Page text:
1. How important is it to appeal to the Communist roots of globalization today?

It is enough to skim through the cross-referenced links on the IndyMedia list to understand the force and size of international solidarity. If capitalism is global, then resistance is international. On the other hand, we Russians have been excluded from this intellectual laboratory and its inspiring activity.
…We have yet to understand the meaning and content of Soviet Internationalism – we are all living on its shards. To global/international humanity, the defeat of the Soviet state became a wound or trauma, which continues to obscure its view of its own past. This can be compared to a blind spot in the field of vision. Please note that I am not saying that the society of the future should be built upon a Soviet model. However, first, we need to consider the Soviet experience. Personally, I think that it is a great historical challenge that we all face – namely, to understand, focus and examine this experience, in order to bring some clarity to the matter. Why did the Soviet empire crumble and fall? The answer is important for them as well as us. This is the local context, which we need to connect to the context of globality.


2. How important is it today to stop the conveyors of big events, opting instead for internationalist work on location?

The technologies of resistance need to be adequate to their local situations, but if globalization, by definition, is bringing the same values, orders, techniques of coercion to many different countries, activists from all of these different places have good reason to trade notes of how to resist them. While the European Left is always the first to discover and set “trends” – new technologies, for an example – in order to develop its method of resistance, Third World countries tend to receive these methodologies, reworking them to fit their own situation, enriching them with their non-Western experience and returning them in an altered form. This is even more interesting in a situation where there are suddenly many “centers” and many peripheries, when the exchange becomes more and more interesting and the root rises exponentially, to three or five…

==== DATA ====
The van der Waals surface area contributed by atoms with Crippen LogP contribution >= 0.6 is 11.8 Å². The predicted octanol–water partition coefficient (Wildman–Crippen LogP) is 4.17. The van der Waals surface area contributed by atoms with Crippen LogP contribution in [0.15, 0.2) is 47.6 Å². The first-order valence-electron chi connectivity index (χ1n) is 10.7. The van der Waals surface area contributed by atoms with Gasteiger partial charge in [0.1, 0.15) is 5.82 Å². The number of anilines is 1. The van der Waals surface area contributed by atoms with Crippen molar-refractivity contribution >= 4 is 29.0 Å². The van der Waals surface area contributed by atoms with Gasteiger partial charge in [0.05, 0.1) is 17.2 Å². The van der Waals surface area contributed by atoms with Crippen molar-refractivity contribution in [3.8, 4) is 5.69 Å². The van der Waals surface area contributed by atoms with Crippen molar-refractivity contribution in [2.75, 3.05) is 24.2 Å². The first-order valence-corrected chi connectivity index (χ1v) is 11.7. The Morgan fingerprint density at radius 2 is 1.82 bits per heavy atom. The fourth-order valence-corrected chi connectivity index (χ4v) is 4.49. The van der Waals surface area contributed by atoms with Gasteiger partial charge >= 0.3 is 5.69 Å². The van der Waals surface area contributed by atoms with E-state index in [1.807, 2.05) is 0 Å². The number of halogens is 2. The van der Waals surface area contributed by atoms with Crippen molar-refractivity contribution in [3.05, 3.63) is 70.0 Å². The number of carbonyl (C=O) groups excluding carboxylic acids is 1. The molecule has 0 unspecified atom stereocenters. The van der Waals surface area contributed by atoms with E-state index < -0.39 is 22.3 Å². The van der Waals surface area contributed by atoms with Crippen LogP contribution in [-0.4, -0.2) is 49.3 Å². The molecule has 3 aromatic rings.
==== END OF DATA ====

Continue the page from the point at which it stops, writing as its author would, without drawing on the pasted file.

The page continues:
This is what actually happened with the conception of “tactical media”. It developed in Amsterdam, and then, it was used successfully in India, Brazil and Italy.


3. In how far is the experience of new local communities that draw their linguistic legitimacy from global pop-culture? In how far do they influence the development of contemporary art?

The organization of the movement as a network (and not as a hierarchy, such as the traditional International) is really one of the discoveries and achievements of the contemporary Left. But for how long can this continue? As Empire grows stronger in terms of politics and military force, will the Left find itself in need of a more rigid, disciplinary form of self-organization? Or can this self-organization find some new developmental vector, free of partisan interest and discipline?


4. Is international style the only relevant possibility for addressing the local problematic? Is there any room left for creative misunderstandings, lost in translation, experiences that are both subjective and local? Which experiences have you made in highlighting the uniqueness of a local cultural context as something of general relevance?

As far as the specifics of working with context are concerned, the worldwide movement only needs clear and comprehensive information to know what exactly is going on. I don’t see any way other than speaking to one another extensively and appropriately, telling stories, asking “them” what’s going over “there”, and telling “them” what’s happening here with “us”. By probing and making mistakes, we can come to a mutual understanding that corresponds to the contemporary world’s high level of complexity.


See the Russian version of the site for the author’s complete answer.